The history of the NT versions of Windows

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Pau Monfort
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Page 2: The history of the NT versions of Windows

Source: Wikipedia

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Windows Vista is “Windows 3D”.

The most obvious difference is the 3D user interface. Microsoft calls it AeroGlass and is capable of returning 3D objects when needed and 3D acceleration to animations. Files and folders within Vista Explorer are "textured" 3D objects with their own contents; window frames show some degree of transparency. By increasing the size of the icons to the maximum level you will be able to recognize their content; for example, by previewing the files contained in a folder or a document recognized by Windows, such as Word or Excel. The difference in viewing the files compared to Windows XP is evident because the size of the icons can be continuously changed and the objects can be arranged in cascades.

When Windows Vista starts, you will be greeted by the Welcome Center, which is especially useful for beginners. You will be able to observe the details of the computer, customize the operating system, access the Control Panel, learn the basics of Windows and much more. In short, in a single interface you will have an overview of the new and old features of Windows.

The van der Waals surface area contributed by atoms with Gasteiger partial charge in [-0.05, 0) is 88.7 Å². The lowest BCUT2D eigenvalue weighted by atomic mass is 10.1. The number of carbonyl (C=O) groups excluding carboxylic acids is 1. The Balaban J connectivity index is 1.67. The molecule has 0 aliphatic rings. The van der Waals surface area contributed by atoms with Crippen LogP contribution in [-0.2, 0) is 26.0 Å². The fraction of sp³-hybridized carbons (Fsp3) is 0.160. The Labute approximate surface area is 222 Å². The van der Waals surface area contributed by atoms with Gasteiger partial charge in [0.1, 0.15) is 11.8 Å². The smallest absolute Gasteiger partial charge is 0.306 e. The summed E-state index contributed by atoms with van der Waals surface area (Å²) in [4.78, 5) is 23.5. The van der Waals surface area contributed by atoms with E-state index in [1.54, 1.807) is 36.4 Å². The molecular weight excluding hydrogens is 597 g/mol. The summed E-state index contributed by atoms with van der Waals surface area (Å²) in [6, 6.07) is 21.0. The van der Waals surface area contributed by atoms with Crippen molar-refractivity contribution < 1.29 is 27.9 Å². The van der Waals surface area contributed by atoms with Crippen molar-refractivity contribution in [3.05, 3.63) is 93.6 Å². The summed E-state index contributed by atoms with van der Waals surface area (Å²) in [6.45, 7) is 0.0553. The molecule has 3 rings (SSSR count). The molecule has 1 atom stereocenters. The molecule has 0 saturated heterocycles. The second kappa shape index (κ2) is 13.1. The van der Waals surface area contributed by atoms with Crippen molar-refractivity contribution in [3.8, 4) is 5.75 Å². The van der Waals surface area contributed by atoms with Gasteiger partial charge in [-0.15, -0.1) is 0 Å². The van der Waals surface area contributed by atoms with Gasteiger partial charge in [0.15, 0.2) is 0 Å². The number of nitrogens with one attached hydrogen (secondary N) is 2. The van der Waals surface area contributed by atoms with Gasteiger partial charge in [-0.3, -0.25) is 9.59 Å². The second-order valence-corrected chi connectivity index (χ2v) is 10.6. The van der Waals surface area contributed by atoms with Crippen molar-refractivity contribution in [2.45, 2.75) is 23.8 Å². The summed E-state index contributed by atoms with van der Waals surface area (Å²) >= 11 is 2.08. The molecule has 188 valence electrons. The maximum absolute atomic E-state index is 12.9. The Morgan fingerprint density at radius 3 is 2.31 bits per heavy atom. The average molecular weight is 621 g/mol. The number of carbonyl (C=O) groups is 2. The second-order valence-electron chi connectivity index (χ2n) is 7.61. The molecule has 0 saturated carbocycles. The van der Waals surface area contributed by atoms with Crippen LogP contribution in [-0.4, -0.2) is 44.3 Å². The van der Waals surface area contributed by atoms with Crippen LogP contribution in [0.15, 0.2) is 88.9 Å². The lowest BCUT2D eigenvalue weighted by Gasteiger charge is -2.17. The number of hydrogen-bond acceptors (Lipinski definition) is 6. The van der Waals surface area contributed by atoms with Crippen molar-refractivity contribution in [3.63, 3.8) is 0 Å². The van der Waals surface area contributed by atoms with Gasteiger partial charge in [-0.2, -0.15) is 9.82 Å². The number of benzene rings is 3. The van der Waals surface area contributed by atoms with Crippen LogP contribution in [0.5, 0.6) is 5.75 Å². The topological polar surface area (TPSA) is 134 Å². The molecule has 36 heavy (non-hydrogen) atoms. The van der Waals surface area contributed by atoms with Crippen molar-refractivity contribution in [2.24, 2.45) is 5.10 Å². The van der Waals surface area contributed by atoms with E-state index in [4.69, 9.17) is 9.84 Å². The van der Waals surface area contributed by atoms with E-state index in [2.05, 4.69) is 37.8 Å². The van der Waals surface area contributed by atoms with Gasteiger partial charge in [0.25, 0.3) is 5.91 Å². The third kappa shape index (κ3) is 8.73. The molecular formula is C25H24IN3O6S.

All users will appreciate the built-in indexing, which includes files in your personal folder, emails and installed programs. Through the integrated search functionality, you can quickly locate files by their name, but also by their content. This feature is based on MSN Desktop Search, fully integrated into the operating system.

Windows Explorer has been revamped and now features a horizontal bar with links that allow you to change the way you view files and folders, access system properties, uninstall programs, map network drives or open the Control Panel. You can add more details in the part about the content section. Among them you will find the name, size, type or modification date, but you can add hundreds of categories. For example, you will be able to view the exposure time (for JPEG photos), attachments (for emails) or frame rate (for video files). All of this has been designed to make data more accessible across the organization in different ways.

Another novelty is Ease of Access Center (Facilitated Access in XP), centralizer of all the features that help the disabled. With the magnifying glass you can zoom in on parts of the screen for better readability; the narrator reads the contents; the on-screen keyboard and a high-contrast screen mode are also back; finally, voice recognition was integrated. The Text to Speech feature allows the user to control the PC without a mouse or keyboard.

The history of the NT versions of Windows

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